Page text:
16 April 2016
These last few years I’ve been trying to transform my Hikurangi section into a little piece of the Mediterranean (deluded I know) by planting olive trees, oranges, lemons, grapes and figs.
It’s the figs that have been a revelation. I’m almost embarrassed to admit that I didn’t eat a fresh fig until I was over 40. It’s not a fruit that had broken into the mainstream of New Zealand fruit eating. This probably has something to do with the fact that figs don’t last long once picked from the tree, which is no good for supermarkets that have so powerfully shaped our eating habits.
The first fig variety I planted, purchased from an orchard on Apotu Road, had a red flesh and earthy sweet taste that got me hooked. I’ve subsequently planted another variety with paler flesh that has more of a honey flavour.
There’s definitely something sensual about the lush juiciness of a perfectly ripe fig. Rather than the apple I reckon it must have been the fig that was the forbidden fruit in the Garden of Eden. I just don’t find a hard crisp apple particularly sexy.
To me the fig is a fruit that fills your tummy like a banana. Perhaps that’s got something to do with their soft texture combined with a high fibre content. I’ve been eating them in salads and on toast with cream cheese for breakfast and lunch. Divine. They’re also particularly good on a pizza.
Fig trees grow quickly and fruit in their first year, so you get instant gratification (unlike the walnut tree I planted, which I’ll be waiting 10 years to eat my first nut).
In searching for info on figs I found out that the fruit is not strictly a fruit at all, it’s a receptacle for the flowers, which bloom internally. Old varieties of figs used to be fertilised by a fig wasp via a small opening at the base of the “fruit”, but modern cultivars are able to fruit without fertilisation; a mysterious process that encourages another biblical allusion, to the immaculate conception of the Virgin Mary. Another oddity is that they can fruit twice a year if the conditions are right, once before Christmas and then the main crop in March and April.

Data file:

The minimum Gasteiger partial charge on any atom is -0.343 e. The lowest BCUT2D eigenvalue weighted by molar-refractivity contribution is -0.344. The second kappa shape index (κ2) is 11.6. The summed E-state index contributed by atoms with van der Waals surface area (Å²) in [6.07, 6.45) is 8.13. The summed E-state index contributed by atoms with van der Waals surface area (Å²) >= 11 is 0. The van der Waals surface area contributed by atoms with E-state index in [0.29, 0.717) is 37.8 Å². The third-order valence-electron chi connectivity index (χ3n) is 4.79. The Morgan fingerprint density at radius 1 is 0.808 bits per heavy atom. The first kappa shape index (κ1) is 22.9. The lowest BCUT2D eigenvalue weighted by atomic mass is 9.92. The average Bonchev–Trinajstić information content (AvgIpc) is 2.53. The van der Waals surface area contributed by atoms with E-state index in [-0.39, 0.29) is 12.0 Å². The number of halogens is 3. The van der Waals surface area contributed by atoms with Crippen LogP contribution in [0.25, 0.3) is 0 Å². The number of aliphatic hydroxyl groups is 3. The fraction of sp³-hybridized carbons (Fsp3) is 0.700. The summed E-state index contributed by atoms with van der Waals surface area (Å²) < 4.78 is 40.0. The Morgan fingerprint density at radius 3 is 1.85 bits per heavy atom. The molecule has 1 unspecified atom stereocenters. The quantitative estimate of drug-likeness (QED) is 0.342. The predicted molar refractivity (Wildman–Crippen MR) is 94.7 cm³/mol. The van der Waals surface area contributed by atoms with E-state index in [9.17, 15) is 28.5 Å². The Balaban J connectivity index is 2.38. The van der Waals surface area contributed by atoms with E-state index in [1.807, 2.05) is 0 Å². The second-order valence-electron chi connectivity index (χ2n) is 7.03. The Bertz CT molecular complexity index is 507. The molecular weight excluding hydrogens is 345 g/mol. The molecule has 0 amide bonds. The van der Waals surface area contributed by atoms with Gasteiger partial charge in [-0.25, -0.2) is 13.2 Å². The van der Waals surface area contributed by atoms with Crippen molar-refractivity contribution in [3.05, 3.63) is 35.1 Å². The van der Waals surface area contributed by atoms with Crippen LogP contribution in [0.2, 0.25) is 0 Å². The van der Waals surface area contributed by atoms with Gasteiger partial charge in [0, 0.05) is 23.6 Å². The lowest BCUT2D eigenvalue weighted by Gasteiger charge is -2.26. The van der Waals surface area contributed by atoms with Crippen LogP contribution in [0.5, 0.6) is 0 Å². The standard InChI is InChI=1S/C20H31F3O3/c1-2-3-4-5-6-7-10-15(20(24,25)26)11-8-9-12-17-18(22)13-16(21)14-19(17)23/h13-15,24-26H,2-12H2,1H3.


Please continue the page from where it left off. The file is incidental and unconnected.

Figs have no major pest problems, that is, except birds. Unfortunately I have a gang of sparrows that perch themselves in a nearby totara, eyeing up the figs for when they reach their perfect sweet ripeness. They ravenously peck out the flesh, leaving the massacred remains of the fruit dangling from the tree.
Northland has the perfect weather for growing figs, and they’ll grow in even poor soils. You just need to apply mulch around the base of the tree and perhaps some lime once a year. They need a good amount of water to get the best harvest. This summer has been perfect.
I’m hoping in a few more years the first tree I planted will be big enough to sit under, perhaps I might achieve some enlightenment in the process, like the Buddha did under the bodhi tree, which apparently was a very old and large fig tree.